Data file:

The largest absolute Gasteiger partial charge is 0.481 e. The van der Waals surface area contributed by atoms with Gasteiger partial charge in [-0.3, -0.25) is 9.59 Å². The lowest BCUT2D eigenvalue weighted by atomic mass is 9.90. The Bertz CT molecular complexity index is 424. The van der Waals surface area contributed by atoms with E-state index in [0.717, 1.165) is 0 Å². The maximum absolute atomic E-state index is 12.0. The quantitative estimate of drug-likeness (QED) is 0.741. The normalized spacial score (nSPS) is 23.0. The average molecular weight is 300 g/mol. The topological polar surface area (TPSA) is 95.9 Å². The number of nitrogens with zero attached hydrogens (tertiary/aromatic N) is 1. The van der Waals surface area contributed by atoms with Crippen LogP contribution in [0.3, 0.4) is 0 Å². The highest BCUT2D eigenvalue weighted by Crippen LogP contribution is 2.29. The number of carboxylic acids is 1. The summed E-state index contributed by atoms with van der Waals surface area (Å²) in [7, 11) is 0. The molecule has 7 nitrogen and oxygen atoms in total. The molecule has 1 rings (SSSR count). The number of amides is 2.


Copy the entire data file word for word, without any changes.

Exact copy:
The largest absolute Gasteiger partial charge is 0.481 e. The van der Waals surface area contributed by atoms with Gasteiger partial charge in [-0.3, -0.25) is 9.59 Å². The lowest BCUT2D eigenvalue weighted by atomic mass is 9.90. The Bertz CT molecular complexity index is 424. The van der Waals surface area contributed by atoms with E-state index in [0.717, 1.165) is 0 Å². The maximum absolute atomic E-state index is 12.0. The quantitative estimate of drug-likeness (QED) is 0.741. The normalized spacial score (nSPS) is 23.0. The average molecular weight is 300 g/mol. The topological polar surface area (TPSA) is 95.9 Å². The number of nitrogens with zero attached hydrogens (tertiary/aromatic N) is 1. The van der Waals surface area contributed by atoms with Crippen LogP contribution in [0.3, 0.4) is 0 Å². The highest BCUT2D eigenvalue weighted by Crippen LogP contribution is 2.29. The number of carboxylic acids is 1. The summed E-state index contributed by atoms with van der Waals surface area (Å²) in [7, 11) is 0. The molecule has 7 nitrogen and oxygen atoms in total. The molecule has 1 rings (SSSR count). The number of amides is 2.